Receiving a call from a debt collection agency usually is a terrible experience as most of them tend to be rude, and they will harass and threaten you. For this reason, most people will assume it is a scam or some fraudster trying to get access to your personal information.
The problem with debt collection is that it has always been a dirty job, where the debt collection agencies will use all sorts of unorthodox and demeaning methods to collect from you, and because people do not know, or even understand their rights, they have been letting these agencies get away with murder.
I am not saying that you shouldn’t pay your debts, all I’m saying is that they should have a better way of trying to collect what you owe.
So, in this particular review, I have highlighted Wakefield and Associates, which is a third party debt collection agency that is based in Colorado.
Are they legit?
This is a legitimate debt collection agency that has been in operation since 1946, and have an estimated revenue of $7.4 million.
According to their website, they claim to take a fair and professional approach when dealing with their clients, which results in a low complaints rate.
However, according to the Better Business Bureau (BBB), there have been numerous complaints lodged against them, and most of the claims purport that the company violated the Fair Debt Collections Practices Act (FDCPA) by making false and misleading statements and also failed to verify debts.
This is wrong, and as a consumer, you have rights, which prohibit a company like Wakefield and Associates from following the correct procedures when collecting from you.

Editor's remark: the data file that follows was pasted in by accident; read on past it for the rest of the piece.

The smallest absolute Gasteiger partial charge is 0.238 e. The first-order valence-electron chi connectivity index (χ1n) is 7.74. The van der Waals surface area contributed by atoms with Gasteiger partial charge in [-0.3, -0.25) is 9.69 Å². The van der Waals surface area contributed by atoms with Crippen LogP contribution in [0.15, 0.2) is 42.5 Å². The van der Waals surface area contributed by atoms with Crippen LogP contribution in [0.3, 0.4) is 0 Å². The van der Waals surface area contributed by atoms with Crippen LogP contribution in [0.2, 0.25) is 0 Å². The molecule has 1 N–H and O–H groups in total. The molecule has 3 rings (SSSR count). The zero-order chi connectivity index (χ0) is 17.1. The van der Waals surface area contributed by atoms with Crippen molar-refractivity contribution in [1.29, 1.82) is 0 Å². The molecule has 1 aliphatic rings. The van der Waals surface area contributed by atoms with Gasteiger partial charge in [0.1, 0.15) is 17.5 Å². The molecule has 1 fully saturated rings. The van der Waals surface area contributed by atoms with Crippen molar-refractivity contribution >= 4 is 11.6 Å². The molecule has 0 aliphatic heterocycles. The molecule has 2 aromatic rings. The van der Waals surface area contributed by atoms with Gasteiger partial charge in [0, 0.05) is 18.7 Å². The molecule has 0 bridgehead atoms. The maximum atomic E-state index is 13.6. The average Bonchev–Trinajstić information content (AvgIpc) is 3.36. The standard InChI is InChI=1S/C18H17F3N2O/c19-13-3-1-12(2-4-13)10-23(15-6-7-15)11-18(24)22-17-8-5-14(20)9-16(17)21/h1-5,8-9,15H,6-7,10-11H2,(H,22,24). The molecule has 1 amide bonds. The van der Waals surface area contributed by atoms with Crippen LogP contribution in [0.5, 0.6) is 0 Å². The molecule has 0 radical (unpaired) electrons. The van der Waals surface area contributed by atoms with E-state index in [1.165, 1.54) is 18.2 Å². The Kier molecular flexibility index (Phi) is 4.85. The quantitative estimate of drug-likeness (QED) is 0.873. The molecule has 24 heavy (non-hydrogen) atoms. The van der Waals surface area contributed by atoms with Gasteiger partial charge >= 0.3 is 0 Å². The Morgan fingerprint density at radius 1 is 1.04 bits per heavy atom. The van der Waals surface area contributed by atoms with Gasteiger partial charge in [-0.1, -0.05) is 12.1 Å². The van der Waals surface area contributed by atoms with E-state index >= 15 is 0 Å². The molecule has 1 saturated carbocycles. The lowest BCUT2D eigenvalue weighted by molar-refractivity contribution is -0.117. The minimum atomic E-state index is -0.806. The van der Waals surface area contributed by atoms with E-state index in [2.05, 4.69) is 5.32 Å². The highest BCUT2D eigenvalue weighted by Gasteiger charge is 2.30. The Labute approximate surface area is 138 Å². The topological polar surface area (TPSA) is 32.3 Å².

They have been sued in the federal court more than 190 times, for violating consumer’s rights while collecting on alleged debts. A recent Federal court ruling alleged that Wakefield improperly reported information on consumer’s credit reports after the consumer had settled the debt.
How do they operate?
Wakefield and Associates collect and service a broad swathe of consumer debts, which include healthcare, property management, financial services, and many more.
Now, the Fair Debt Collection Practices Act (FDCPA) is a legislation that was passed by Congress to regulate the debt collection industry. This act consists of laws and guidelines that all debt collections agencies must follow to ensure that they do not violate the rights of the consumer.
Here are some of their rules on debt collectors:
They prohibit the use of harmful and unfair tactics when trying to collect a debt.
They should not contact anybody who is not the main person that owes the debt.
They shouldn’t threaten you with referral to an attorney, wage garnishment, or harm your credit without an actual intent or act on the threat.
They should not call you at unreasonable times, such as before 8 am, or after 9 pm.
They should not contact you at your place of work if you have specifically asked them not to do so.
They should not place calls to inform on you to your employer or disclose any aspect of your debt to others.
They should not use profane or obscene language during their calls.
They should not send collection letters which appear to be from a government office or a court.
They should not threaten to arrest you if the debt remains unpaid.
In short, it says debt collectors are required to be honest, up-front, and not deceptive. Additionally, it says debt collectors are supposed to treat you with that modicum of respect and dignity that every human being deserves. And yes, the FDCPA is violated just about as often as our drug laws in this country.
Does Paying Off Wakefield Collections Improve Credit Score?
Okay, so most people will want to pay off their debts the minute they are contacted by the debt collector, thinking that this will help improve their credit scores. It makes sense if you think about it.
But it doesn’t. Here’s why.